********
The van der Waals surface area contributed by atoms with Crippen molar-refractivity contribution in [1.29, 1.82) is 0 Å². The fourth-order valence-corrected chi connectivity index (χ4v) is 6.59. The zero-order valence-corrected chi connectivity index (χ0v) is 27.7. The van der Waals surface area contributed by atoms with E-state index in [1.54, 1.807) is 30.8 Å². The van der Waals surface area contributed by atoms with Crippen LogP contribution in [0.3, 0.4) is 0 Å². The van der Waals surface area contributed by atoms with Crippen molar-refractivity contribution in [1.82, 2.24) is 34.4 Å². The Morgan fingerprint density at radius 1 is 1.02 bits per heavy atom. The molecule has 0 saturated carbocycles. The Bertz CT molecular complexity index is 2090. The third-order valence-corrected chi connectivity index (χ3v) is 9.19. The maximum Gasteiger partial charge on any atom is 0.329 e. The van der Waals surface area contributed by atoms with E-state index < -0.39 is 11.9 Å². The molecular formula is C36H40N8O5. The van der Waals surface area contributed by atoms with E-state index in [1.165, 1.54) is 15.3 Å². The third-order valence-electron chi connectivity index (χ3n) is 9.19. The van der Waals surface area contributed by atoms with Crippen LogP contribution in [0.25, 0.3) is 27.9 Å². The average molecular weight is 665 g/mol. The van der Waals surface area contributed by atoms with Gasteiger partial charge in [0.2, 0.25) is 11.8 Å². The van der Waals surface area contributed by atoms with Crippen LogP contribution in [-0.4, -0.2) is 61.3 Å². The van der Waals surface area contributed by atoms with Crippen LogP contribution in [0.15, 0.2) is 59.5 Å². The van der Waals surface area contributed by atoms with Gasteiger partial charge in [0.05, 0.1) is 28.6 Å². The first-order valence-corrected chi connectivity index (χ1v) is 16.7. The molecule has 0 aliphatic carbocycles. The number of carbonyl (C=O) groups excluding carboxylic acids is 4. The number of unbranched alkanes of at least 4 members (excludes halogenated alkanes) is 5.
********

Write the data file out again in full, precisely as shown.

The van der Waals surface area contributed by atoms with Crippen molar-refractivity contribution in [1.29, 1.82) is 0 Å². The fourth-order valence-corrected chi connectivity index (χ4v) is 6.59. The zero-order valence-corrected chi connectivity index (χ0v) is 27.7. The van der Waals surface area contributed by atoms with E-state index in [1.54, 1.807) is 30.8 Å². The van der Waals surface area contributed by atoms with Crippen LogP contribution in [0.3, 0.4) is 0 Å². The van der Waals surface area contributed by atoms with Crippen molar-refractivity contribution in [1.82, 2.24) is 34.4 Å². The Morgan fingerprint density at radius 1 is 1.02 bits per heavy atom. The molecule has 0 saturated carbocycles. The Bertz CT molecular complexity index is 2090. The third-order valence-corrected chi connectivity index (χ3v) is 9.19. The maximum Gasteiger partial charge on any atom is 0.329 e. The van der Waals surface area contributed by atoms with E-state index < -0.39 is 11.9 Å². The molecular formula is C36H40N8O5. The van der Waals surface area contributed by atoms with E-state index in [1.165, 1.54) is 15.3 Å². The third-order valence-electron chi connectivity index (χ3n) is 9.19. The van der Waals surface area contributed by atoms with Crippen LogP contribution in [0.25, 0.3) is 27.9 Å². The average molecular weight is 665 g/mol. The van der Waals surface area contributed by atoms with Gasteiger partial charge in [0.2, 0.25) is 11.8 Å². The van der Waals surface area contributed by atoms with Crippen LogP contribution in [-0.4, -0.2) is 61.3 Å². The van der Waals surface area contributed by atoms with Crippen LogP contribution in [0.15, 0.2) is 59.5 Å². The van der Waals surface area contributed by atoms with Gasteiger partial charge in [0.05, 0.1) is 28.6 Å². The first-order valence-corrected chi connectivity index (χ1v) is 16.7. The molecule has 0 aliphatic carbocycles. The number of carbonyl (C=O) groups excluding carboxylic acids is 4. The number of unbranched alkanes of at least 4 members (excludes halogenated alkanes) is 5.